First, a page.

Estonia Stumbles in Media Freedom

Here is another featured article from the students as part of the “media freedoms in post-communist countries” series.  This one describes Estonia – often held up as a model of media freedom and democracy in the post-communist world, this country nonetheless has struggled with some of their own media restrictions.


 

In the 2013 Press Freedom Index by Reporters Without Borders, Estonia was ranked 11th, just short of scoring as one of the top ten most free media environments in the world. While this seems amazing compared to most other former Soviet members – especially compared to Russia (148) or Turkmenistan (177) – Estonia did drop eight spots from their 3rd place ranking from the previous year.  In a recent interview with Estonian Newspaper Association’s managing director Mart Raudsaar, Raudsaar points to three main reasons why Estonia fell in the rankings:

  • a recently passed bill for toughening punishment for so-called hate crimes,
  • calls by some politicians to regulate the use of language by journalists, and
  • concerns about the self-regulation of the media.

If these trends continue, Raudsaar cautions that this could lead to further restrictions in the future and financially hurt media outlets.

With the tougher punishment for so-called hate crimes, Estonia could see more cases such as the one in 2008 involving Vjacheslav Leedo and Delfi, Estonia’s largest social web portal. Leedo sued Delfi for damages of a half million kroons for about 20 personal attacks made out of 185 comments made online by mostly anonymous users in response to an article made about one of his companies. Although the defense disputed that they are not able to monitor and edit all comments made on their sites, the Estonian courts still ruled in Leedo’s favor.  In the appeal to the European Court of Human Rights the Court recognized the reasoning of the Estonian courts.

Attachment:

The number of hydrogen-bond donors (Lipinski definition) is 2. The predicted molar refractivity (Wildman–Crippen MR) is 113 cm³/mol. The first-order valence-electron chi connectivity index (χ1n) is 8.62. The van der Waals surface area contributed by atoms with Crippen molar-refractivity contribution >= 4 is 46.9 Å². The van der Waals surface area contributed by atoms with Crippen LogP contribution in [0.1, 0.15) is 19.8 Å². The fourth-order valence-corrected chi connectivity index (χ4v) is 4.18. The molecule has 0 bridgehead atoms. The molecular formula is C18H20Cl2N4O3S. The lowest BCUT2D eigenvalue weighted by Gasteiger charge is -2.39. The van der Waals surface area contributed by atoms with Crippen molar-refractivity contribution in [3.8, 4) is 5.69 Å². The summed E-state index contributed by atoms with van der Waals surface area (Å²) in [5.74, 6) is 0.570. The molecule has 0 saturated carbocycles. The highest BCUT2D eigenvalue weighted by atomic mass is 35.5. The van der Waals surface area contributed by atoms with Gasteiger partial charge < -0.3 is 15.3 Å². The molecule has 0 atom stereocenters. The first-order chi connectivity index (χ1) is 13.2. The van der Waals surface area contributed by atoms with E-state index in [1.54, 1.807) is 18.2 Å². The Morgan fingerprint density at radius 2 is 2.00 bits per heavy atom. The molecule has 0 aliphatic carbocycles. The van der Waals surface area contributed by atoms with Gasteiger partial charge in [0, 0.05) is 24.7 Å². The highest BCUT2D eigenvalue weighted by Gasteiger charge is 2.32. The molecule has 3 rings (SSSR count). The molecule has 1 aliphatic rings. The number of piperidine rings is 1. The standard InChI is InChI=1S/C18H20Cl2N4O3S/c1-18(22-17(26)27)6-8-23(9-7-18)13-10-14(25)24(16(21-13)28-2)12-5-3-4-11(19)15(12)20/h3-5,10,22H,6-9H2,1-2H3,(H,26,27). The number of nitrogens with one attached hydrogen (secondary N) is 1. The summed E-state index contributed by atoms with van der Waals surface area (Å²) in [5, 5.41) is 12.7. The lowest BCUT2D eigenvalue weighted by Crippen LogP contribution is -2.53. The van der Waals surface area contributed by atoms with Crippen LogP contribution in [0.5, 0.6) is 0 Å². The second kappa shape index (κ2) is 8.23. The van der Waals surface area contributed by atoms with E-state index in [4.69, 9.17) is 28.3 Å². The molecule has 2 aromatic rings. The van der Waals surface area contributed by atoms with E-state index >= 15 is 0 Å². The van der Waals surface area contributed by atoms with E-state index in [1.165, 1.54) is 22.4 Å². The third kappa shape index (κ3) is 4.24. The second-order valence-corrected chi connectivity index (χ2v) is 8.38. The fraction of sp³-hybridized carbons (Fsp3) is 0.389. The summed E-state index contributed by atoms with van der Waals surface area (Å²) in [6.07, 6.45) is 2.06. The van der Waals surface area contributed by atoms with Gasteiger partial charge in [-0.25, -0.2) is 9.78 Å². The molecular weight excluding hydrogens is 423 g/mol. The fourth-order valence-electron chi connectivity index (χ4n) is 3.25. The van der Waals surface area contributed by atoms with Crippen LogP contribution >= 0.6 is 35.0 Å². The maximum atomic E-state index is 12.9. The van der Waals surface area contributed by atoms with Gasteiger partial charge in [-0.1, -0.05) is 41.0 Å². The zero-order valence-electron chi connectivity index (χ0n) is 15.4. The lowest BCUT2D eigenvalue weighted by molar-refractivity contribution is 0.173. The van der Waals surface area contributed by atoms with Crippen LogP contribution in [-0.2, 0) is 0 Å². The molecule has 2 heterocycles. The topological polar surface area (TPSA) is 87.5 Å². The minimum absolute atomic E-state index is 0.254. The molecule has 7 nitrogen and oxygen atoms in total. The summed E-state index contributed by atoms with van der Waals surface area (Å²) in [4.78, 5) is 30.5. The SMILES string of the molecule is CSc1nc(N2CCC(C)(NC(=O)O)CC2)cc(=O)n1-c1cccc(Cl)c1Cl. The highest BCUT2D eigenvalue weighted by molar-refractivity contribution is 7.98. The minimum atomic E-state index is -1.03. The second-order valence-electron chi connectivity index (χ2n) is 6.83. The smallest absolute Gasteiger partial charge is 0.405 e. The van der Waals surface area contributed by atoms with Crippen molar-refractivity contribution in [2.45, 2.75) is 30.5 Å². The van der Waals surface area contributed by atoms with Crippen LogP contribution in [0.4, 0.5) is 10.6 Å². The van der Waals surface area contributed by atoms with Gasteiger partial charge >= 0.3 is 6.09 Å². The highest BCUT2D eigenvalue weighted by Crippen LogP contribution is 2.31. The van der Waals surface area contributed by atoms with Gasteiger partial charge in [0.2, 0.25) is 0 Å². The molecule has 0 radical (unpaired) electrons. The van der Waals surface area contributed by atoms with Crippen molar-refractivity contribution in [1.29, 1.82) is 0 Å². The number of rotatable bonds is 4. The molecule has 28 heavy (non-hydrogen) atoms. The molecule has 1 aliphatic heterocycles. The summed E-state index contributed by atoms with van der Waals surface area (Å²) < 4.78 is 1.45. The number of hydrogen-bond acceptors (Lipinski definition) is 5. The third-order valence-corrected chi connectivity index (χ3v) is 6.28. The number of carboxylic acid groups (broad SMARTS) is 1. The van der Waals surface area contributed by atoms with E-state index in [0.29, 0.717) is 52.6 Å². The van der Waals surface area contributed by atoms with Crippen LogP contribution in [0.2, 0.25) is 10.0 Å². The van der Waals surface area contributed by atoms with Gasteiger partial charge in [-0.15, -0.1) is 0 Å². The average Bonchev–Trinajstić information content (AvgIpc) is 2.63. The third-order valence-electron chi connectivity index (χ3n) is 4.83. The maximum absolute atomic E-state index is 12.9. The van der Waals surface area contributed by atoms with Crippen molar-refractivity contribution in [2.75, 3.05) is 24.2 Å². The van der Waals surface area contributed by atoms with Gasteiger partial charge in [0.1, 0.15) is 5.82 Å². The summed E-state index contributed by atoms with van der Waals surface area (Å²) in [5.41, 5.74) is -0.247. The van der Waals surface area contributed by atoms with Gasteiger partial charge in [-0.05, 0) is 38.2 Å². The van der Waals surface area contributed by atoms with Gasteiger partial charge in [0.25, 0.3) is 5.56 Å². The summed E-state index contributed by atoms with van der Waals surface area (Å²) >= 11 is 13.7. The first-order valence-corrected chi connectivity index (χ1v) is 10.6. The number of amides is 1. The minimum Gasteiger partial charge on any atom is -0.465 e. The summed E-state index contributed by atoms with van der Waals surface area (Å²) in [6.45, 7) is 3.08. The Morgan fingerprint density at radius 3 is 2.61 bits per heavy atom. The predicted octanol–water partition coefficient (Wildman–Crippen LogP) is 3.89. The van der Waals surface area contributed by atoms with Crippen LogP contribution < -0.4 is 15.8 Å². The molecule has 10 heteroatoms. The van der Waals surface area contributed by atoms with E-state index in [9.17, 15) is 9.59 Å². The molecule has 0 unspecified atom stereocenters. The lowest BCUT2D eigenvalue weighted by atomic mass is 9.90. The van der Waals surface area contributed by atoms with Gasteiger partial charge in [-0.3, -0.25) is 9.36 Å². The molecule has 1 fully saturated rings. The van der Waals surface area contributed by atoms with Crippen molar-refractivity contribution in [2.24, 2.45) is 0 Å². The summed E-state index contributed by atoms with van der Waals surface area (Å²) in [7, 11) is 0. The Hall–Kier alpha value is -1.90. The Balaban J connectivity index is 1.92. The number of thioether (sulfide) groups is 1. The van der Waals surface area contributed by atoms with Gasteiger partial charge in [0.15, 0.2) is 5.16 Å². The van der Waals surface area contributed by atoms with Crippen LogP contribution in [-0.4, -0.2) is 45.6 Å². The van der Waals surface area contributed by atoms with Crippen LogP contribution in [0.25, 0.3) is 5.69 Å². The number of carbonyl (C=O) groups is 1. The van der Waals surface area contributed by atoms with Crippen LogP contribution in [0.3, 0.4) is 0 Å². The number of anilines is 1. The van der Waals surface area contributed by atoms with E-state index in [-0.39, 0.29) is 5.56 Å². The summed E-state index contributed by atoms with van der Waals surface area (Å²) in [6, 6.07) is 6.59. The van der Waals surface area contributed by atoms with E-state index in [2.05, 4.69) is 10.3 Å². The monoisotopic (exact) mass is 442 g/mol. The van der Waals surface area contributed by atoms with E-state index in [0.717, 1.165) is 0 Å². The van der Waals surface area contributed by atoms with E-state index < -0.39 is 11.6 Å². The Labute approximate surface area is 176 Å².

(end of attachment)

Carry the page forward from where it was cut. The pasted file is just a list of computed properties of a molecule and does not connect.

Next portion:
This ruling could lead media outlets to restrict and edit the voice of its audience in fear that its content could be used against them in a lawsuit. Furthermore the financial risk of a lawsuit could move some outlets to get rid of user comments entirely. With the exception of two TV stations and 5 radio stations, the rest of Estonian media is privately owned. This might force media to make decisions based on money instead of freedom.

Additionally as politicians such as Prime Minister Andrus Ansip began calling for the regulation of the language by journalist and the criticism of the self-regulation of media, could this create new regulation against media outlets? Even though the Estonian Constitution guarantees no censorship, there have been a few examples of exceptions to the law. For instance, in 1997 a journalist was fined for offensive remarks against a politician and parliament voted to ban tobacco advertising on television and radio. So laws restricting speech are not impossible to imagine.

While a drastic change in media freedom in Estonia is unlikely there could be a subtle change through laws and regulations on how media outlets deliver content and language used.

Bibliography

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